Our long fight against the coronavirus continues. In June and July, it appeared that we had gained substantial ground. Weekly cases in Indiana had dropped from a high 7,899 in December to the low 131. Persons hospitalized because of COVID-19 had dropped from a high on 3,381 in November to 399. The vaccine had been available and many people had taken advantage of that opportunity.
Despite our optimism, the delta variant, which now accounts for 98% of cases, caused a surge of new cases here and across the United States. Weekly cases in Indiana are up to 5,419, and in Montgomery County we are experiencing about 225 new cases each week. Although the number of new cases has not reached the level of new cases during the height of the pandemic (7,899), new cases have increased about 40 times the number we were experiencing just a couple of months ago.
This surge in cases has put significant strain on our health care system. Our local and area hospitals have very few beds available, and at times no beds available, due to the surge and the diminished availability of health care providers. Statewide, less than 20% of intensive care beds are available. Locally, only 12% of intensive care beds are available. Schools have been forced to revisit return-to-school plans and policies.
The recent surge has forced government leaders to reassess strategies that effectively address the facts on the ground. In order to keep everyone in our community as healthy as possible, we all need to do our part in the fight against COVID-19. And there is a lot we can do to lower the chances of contracting COVID-19. Some of the measures we can take are:
• If you have not been vaccinated, consider doing so now;
• Practice social distancing when possible, and consider wearing a mask when social distancing
is not possible;
• If you are sick, stay home;
• If your children are sick, do not send them to school;
• Be mindful of your own health. Make changes which will make you healthier and consult with your doctor regarding steps you can take to improve your overall health;
• If you have had COVID-19, consult with your doctor regarding whether and when to obtain a booster vaccine when it is made available;
• Practice good hygiene by washing hands frequently and using hand sanitizer often;
• If you are experiencing COVID-19 symptoms, consult with your doctor to see what treatment is right for you.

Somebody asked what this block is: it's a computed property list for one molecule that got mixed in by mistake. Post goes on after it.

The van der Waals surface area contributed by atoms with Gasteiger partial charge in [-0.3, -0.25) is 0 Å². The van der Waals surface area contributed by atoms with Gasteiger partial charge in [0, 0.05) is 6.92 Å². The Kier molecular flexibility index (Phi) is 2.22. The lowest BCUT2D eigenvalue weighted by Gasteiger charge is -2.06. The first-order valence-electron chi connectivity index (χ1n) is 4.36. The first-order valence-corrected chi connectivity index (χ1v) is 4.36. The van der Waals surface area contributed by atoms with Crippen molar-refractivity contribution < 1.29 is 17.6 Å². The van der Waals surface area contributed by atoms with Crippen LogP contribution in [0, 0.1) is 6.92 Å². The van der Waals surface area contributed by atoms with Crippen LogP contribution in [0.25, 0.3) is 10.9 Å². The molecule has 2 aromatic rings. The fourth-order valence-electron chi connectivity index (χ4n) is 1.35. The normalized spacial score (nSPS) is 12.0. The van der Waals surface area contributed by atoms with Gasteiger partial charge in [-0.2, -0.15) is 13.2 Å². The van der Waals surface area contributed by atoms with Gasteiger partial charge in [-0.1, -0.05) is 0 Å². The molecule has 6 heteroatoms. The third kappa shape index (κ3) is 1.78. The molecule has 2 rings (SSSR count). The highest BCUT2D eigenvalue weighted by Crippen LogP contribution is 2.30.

• If you have COVID-19 or if you have close contact with someone who does, follow the quarantine and isolation protocols in order to protect others.
This is not a complete list of all of the preventative measures available, but these simple measures will help us greatly as we work together to fight this recent surge.
We are hopeful that if we all do what we can that the surge will come and go as it has in other parts of the United States. But in order to shorten this surge, we need your help.
There has been much said by many about COVID-19. We understand that each individual must make decisions regarding what is best for them. But we belong to the same community. We would ask that everyone be respectful of each other. We may not always agree with our friends, neighbors, co-workers, and relatives, but we can still do our part to help each other. It is what we should do. It is part of what makes Montgomery County a special place.
Finally, we appreciate the significant service of our doctors, nurses, and other healthcare professionals who have worked hard to take care of us — often at great risk to themselves — during the pandemic. We are especially appreciative of our health administrator Amber Reed and her team at the Montgomery County Health Department, our health officer Dr. Scott Douglas and assistant health officer Dr. John Roberts for their tireless work during these challenging times. We also appreciate employees of the City of Crawfordsville and the many volunteers in the community who have helped with testing and vaccinations.
Despite the challenges, these professionals and volunteers have risen to the occasion. Let’s continue to work together for the good of everyone.